News 4 does ride along with local PD accused of racial profiling - KMOV.com

News 4 does ride along with local PD accused of racial profiling

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If a police department is more likely to pull over blacks than whites, they usually don't want to talk about it, but some will.

The Creve Coeur Police Department allowed News 4 to ride-along to see how it is trying to eliminate the possibility of racial profiling in that department. Creve Coeur Officer Cory Mueller showed News 4's Craig Cheatham some of things he looks for to reduce risk on the busy streets and highways running through the city.

"On the highway we're talking about people going 15-20 miles an hour over the speed limit, traveling unnecessarily close to the car in front of them or making several lane changes without yielding to the vehicles in front of them," said Mueller.

The emphasis of Officer Mueller and other Creve Coeur officers has changed in recent years. Now, the emphasis is on safety and finding solutions to dangerous areas, not simply writing more tickets.

Officer Mueller pulled over a car for swerving and switching lanes suddenly near an intersection. The driver said she was lost.

During the stop Officer Mueller entered key information about the stop into a computer that stores it and eventually goes into an annual report published by the Missouri Attorney General's office.

In the Attorney General's 2013 vehicle stops report, the most recent one available, blacks driving in Creve Coeur were twice as likely as whites to be pulled over by police. Creve Coeur is part of a much larger area identified by the St. Louis NAACP as a high risk zone for alleged racial profiling. The NAACP identified eight communities where blacks are more likely to be pulled over, searched and arrested. Those towns are Brentwood, Clayton, Frontenac, Ladue, Olivette, Richmond Heights, Town and Country, and Creve Coeur.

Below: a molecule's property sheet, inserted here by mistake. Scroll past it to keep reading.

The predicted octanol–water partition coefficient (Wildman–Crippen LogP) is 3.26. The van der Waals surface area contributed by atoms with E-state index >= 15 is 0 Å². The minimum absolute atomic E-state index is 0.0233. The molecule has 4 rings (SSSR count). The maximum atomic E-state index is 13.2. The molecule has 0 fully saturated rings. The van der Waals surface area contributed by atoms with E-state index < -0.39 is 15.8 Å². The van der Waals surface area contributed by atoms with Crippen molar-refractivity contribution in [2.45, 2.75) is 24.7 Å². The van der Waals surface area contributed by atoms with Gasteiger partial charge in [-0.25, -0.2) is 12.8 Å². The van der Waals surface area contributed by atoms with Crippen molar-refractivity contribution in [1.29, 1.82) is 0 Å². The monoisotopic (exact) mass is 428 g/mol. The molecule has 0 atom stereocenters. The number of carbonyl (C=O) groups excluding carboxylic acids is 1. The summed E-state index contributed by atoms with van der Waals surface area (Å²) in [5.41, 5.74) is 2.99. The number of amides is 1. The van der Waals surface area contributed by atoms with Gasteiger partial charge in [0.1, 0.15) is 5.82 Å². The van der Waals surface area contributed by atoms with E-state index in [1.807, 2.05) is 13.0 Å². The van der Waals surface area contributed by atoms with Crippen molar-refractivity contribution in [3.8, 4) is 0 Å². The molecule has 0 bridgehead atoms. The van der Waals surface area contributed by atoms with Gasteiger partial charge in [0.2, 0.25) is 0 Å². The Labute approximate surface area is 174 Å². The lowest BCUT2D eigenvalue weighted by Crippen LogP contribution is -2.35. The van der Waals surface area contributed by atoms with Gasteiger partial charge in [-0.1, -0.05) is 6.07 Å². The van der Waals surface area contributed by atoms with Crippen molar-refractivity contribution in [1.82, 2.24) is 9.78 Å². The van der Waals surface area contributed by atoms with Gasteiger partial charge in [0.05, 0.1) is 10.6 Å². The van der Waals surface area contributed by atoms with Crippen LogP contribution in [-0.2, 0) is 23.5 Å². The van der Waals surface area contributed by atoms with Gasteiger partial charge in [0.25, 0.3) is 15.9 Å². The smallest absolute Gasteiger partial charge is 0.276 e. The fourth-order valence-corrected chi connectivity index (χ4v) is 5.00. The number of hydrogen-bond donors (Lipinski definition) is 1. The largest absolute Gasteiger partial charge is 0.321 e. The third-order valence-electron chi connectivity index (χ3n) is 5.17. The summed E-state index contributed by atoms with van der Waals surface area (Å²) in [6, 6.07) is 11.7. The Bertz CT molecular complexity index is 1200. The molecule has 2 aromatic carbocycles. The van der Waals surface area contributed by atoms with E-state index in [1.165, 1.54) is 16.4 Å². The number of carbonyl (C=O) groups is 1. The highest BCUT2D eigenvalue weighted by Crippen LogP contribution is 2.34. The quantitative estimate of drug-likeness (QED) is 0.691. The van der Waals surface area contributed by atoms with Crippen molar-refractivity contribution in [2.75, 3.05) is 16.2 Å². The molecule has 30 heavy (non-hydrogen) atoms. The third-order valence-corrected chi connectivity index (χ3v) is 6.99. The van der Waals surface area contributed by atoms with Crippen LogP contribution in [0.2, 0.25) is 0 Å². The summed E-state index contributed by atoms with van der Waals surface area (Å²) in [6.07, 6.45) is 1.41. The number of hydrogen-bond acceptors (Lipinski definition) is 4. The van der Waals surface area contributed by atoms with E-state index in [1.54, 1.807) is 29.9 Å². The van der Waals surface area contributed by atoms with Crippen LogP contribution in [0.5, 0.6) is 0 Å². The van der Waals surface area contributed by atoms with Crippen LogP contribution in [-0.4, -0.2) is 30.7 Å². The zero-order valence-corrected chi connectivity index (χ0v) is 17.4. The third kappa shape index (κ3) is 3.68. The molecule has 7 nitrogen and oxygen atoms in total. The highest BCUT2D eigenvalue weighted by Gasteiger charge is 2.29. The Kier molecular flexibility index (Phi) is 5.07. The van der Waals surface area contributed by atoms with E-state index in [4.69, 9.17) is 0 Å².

Creve Coeur was the only one that allowed News 4 this kind of access.

Lieutenant Jon Ramos says the department uses a computer system to track information on each officer, and issue a monthly report on their actions, giving supervisors and command staff alerts if there's a red flag such as possible racial profiling.

"If their percentage was high for the month, they bring in the officer and meet with the officer and discuss what may have been happening that month. If it happens again, we may go to counseling and training as well," said Ramos.

Ramos believes any measure that suggests Creve Coeur profiles drivers by race is unfair, and doesn't consider the more than 300,000 motorists driving through the city of 15,000 residents, something that he believes greatly increases the chance that police will pull over black drivers, and drive up the traffic stops to a point that no longer reflects the city's population.

"To base everything on our population isn't really a fair measure of what reality is" said Ramos.

News 4 also spoke with or received statements from Ladue, Town and Country and Olivette police officials, emphasizing that they discourage racial profiling and do their best to track the actions of officers and address any areas of concern.

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